Please use this identifier to cite or link to this item: http://arks.princeton.edu/ark:/88435/dsp011n79h440d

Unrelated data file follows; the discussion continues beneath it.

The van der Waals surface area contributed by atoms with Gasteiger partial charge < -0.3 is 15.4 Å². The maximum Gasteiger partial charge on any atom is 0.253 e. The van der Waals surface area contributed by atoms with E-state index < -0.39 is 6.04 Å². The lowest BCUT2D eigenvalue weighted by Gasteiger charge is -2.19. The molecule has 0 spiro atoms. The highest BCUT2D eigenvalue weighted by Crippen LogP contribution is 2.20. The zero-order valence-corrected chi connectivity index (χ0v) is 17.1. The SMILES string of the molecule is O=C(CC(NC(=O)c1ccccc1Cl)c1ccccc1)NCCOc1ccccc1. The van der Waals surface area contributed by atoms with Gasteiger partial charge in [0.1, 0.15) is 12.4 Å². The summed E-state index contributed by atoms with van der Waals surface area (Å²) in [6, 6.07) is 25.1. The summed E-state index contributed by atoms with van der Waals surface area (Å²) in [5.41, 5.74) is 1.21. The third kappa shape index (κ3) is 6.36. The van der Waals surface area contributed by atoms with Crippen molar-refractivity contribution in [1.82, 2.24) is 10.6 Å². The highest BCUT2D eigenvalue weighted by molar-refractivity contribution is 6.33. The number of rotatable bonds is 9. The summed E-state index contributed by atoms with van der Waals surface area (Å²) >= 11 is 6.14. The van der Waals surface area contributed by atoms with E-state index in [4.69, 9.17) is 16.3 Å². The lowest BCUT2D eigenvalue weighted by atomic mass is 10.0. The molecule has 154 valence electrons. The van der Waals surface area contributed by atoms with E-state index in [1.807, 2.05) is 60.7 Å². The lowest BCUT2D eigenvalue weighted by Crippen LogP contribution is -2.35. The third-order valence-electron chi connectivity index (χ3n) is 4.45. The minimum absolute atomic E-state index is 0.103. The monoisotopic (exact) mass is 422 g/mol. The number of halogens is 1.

Title: Demand Avoidance Does Not Predict Heuristic Usage: Implications for the Study of Heuristics, Effort Costs and Self-Control Authors: Cody, Victoria Advisors: Botvinick, Matthew Contributors: Hasson, Uri Department: Psychology Class Year: 2013 Abstract: Behavioral and neuroscientific work has shown that there are costs associated with cognitive effort. One domain in which effort costs have recently been shown to play a role is self-control. This study aims to address the hypothesis that effort costs also play a role in the domain of heuristic usage. Researchers of heuristics and cognitive biases have proposed that heuristics are strategies people rely on to reduce the cognitive effort associated with certain tasks, but this claim has not yet been assessed experimentally. Inappropriate use of heuristics often produces irrational biases, which form the basis for a range of large-scale social problems (such as implicit racism and inefficient resource allocation). This work is part of a larger project to understand the ramifications of behavior as shaped by cognitive effort costs. Two tasks were administered to a sample of 75 University students: 1) the Demand Selection Task (DST), a measure of demand avoidance, and 2) a heuristics battery consisting of questions testing for cognitive bias and usage of common heuristics, and including the Cognitive Reflection Task (CRT), which assesses a reflective ability to suppress intuitive, but incorrect responses. A negative correlation between demand avoidance and performance on the heuristics battery was expected; such a finding would square with the previous work on the DST and the CRT. In contrast to the hypothesis, no significant correlation was observed between demand avoidance and the heuristics battery. The findings cast doubt on the theory that heuristics exist for the purpose of reducing cognitive effort, and more generally highlight the complex interactions of demand avoidance, heuristic usage, self-control, time preferences and intelligence. Extent: 90 pages URI: http://arks.princeton.edu/ark:/88435/dsp011n79h440d Access Restrictions: Walk-in Access. This thesis can only be viewed on computer terminals at the Mudd Manuscript Library. Type of Material: Princeton University Senior Theses Language: en_US Appears in Collections: Psychology, 1930-2016

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